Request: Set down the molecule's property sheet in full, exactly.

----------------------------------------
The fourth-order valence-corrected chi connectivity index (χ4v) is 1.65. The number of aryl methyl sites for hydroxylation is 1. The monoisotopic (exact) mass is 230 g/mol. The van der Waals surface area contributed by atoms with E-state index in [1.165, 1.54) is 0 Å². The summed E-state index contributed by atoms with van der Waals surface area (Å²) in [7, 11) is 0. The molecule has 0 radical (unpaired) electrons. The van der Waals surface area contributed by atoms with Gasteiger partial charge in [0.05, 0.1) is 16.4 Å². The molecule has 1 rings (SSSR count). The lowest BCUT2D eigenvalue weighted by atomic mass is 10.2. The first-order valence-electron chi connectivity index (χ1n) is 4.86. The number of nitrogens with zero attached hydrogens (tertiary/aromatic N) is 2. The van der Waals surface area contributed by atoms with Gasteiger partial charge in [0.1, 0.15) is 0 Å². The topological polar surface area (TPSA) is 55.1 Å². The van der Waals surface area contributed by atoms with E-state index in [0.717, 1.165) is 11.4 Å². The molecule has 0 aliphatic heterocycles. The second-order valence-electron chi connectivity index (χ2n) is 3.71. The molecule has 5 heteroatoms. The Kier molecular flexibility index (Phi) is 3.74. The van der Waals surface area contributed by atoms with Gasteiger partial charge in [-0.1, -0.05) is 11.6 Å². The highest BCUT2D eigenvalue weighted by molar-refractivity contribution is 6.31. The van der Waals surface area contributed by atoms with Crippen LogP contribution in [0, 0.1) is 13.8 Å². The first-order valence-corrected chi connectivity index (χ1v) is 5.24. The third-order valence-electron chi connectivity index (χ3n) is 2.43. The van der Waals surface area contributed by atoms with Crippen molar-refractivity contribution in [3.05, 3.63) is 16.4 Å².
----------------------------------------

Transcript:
The fourth-order valence-corrected chi connectivity index (χ4v) is 1.65. The number of aryl methyl sites for hydroxylation is 1. The monoisotopic (exact) mass is 230 g/mol. The van der Waals surface area contributed by atoms with E-state index in [1.165, 1.54) is 0 Å². The summed E-state index contributed by atoms with van der Waals surface area (Å²) in [7, 11) is 0. The molecule has 0 radical (unpaired) electrons. The van der Waals surface area contributed by atoms with Gasteiger partial charge in [0.05, 0.1) is 16.4 Å². The molecule has 1 rings (SSSR count). The lowest BCUT2D eigenvalue weighted by atomic mass is 10.2. The first-order valence-electron chi connectivity index (χ1n) is 4.86. The number of nitrogens with zero attached hydrogens (tertiary/aromatic N) is 2. The van der Waals surface area contributed by atoms with Gasteiger partial charge in [0.1, 0.15) is 0 Å². The topological polar surface area (TPSA) is 55.1 Å². The van der Waals surface area contributed by atoms with E-state index in [0.717, 1.165) is 11.4 Å². The molecule has 0 aliphatic heterocycles. The second-order valence-electron chi connectivity index (χ2n) is 3.71. The molecule has 5 heteroatoms. The Kier molecular flexibility index (Phi) is 3.74. The van der Waals surface area contributed by atoms with Gasteiger partial charge in [-0.1, -0.05) is 11.6 Å². The highest BCUT2D eigenvalue weighted by molar-refractivity contribution is 6.31. The van der Waals surface area contributed by atoms with Crippen LogP contribution in [0, 0.1) is 13.8 Å². The first-order valence-corrected chi connectivity index (χ1v) is 5.24. The third-order valence-electron chi connectivity index (χ3n) is 2.43. The van der Waals surface area contributed by atoms with Crippen molar-refractivity contribution in [3.05, 3.63) is 16.4 Å².